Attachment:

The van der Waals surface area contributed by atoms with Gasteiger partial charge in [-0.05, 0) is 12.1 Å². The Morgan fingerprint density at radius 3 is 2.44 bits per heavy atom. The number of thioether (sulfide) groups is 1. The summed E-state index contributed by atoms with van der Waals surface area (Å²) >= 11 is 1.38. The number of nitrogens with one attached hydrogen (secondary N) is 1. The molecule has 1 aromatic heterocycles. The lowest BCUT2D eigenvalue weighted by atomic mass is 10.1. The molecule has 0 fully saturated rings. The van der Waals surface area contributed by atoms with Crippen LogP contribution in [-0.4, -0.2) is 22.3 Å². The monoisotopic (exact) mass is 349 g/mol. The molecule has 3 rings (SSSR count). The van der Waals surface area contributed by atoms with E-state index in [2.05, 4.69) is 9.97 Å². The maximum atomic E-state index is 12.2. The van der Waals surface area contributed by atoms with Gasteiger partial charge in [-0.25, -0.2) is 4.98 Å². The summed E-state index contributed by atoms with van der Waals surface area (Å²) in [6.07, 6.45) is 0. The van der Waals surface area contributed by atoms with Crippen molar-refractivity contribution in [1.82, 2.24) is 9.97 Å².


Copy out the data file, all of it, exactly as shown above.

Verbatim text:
The van der Waals surface area contributed by atoms with Gasteiger partial charge in [-0.05, 0) is 12.1 Å². The Morgan fingerprint density at radius 3 is 2.44 bits per heavy atom. The number of thioether (sulfide) groups is 1. The summed E-state index contributed by atoms with van der Waals surface area (Å²) >= 11 is 1.38. The number of nitrogens with one attached hydrogen (secondary N) is 1. The molecule has 1 aromatic heterocycles. The lowest BCUT2D eigenvalue weighted by atomic mass is 10.1. The molecule has 0 fully saturated rings. The van der Waals surface area contributed by atoms with Crippen LogP contribution in [-0.4, -0.2) is 22.3 Å². The monoisotopic (exact) mass is 349 g/mol. The molecule has 3 rings (SSSR count). The van der Waals surface area contributed by atoms with E-state index in [2.05, 4.69) is 9.97 Å². The maximum atomic E-state index is 12.2. The van der Waals surface area contributed by atoms with Gasteiger partial charge in [-0.25, -0.2) is 4.98 Å². The summed E-state index contributed by atoms with van der Waals surface area (Å²) in [6.07, 6.45) is 0. The van der Waals surface area contributed by atoms with Crippen molar-refractivity contribution in [1.82, 2.24) is 9.97 Å².